On Traders’ Day (Thursday), Mr Mactavish of the National War Savings Committee organised an aeroplane squadron to fly over the town just after lunchtime. The aeroplanes dropped small cards printed with the message: ‘Dropped from the sky by British Aeroplanes. Put all your money in the Derby Tank, Market-place, Derby (open daily 10 to 8) and so do your bit for your country. Last day, Saturday, Feb 2nd 1918.’ The marquee erected close to the Tank did brisk business on Traders’ Day. The Mayor announced that Derby Corporation had invested £4,000 in War Saving Certificates. He was joined on top of the Tank by several business leaders and the Mayoress of Glossop, who invested £5,000 of her own money (enough to buy a tank outright). Mr Hobson, the President of the Chamber of Trade, reminded the crowd that although the country had once been described ‘as a nation of shopkeepers, our enemies were learning about what the country could do’ and Mr Aiton, the President of the Chamber of Commerce, revealed that a week ago he had stood in the ruins of Ypres. Several local firms came forward to invest. Messrs Burrows and Sturgess Ltd, mineral water manufacturers of Derby, gave all employees War Saving Certificates varying in value according to their length of service (a Mr WH Roberts had been there for 51 years and received 51 certificates). In total £154,147 was taken on the Thursday.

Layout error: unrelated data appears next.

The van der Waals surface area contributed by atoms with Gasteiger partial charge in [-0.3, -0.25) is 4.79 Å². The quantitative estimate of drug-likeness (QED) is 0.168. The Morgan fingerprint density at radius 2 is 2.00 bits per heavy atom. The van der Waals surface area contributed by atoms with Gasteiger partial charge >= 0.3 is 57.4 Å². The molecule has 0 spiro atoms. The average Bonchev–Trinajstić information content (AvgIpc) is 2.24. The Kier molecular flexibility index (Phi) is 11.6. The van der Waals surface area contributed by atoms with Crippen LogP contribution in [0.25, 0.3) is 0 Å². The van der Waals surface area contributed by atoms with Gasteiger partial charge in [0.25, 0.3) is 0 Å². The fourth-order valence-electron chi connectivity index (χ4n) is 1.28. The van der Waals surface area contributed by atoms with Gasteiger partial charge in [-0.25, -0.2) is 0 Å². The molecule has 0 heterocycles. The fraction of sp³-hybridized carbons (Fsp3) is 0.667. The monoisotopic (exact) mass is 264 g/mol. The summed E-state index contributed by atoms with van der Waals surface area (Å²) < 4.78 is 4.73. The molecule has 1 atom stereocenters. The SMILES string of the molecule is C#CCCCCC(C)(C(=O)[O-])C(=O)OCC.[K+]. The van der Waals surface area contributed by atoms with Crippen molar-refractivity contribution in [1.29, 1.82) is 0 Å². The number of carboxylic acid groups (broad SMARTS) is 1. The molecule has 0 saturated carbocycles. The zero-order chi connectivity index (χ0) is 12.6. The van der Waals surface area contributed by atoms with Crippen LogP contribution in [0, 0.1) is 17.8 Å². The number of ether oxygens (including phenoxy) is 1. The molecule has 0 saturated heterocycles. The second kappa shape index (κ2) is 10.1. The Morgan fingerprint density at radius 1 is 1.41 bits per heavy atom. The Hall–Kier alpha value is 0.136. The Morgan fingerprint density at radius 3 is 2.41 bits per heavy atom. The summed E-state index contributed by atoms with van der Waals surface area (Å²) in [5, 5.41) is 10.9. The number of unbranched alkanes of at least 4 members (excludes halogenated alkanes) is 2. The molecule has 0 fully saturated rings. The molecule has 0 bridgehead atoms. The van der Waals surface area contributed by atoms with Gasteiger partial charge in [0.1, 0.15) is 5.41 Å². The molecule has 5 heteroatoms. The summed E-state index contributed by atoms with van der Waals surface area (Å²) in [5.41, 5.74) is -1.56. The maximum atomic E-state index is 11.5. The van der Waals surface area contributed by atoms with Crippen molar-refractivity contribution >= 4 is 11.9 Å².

Although Friday was declared Farmers’ Day, several firms came forward to make investments – British Cellulose Company £25,000; Derbyshire Building Society £15,000 and Chesterfield Investments £50,000, raising the amount invested on the day to £204,976 or £982,215 for the week with a day to go. In keeping with the carnival atmosphere surrounding the tank, the Mayoress and a Mr Fred Terry auctioned several items, including a shell case apparently fired from this particular tank, although it was not made clear whether in anger or training. The shell case was re-auctioned several times, raising £9 3s. Two buttons from the tunic of Lieutenant Davies, the Tank Commander, were auctioned and realised £1 each.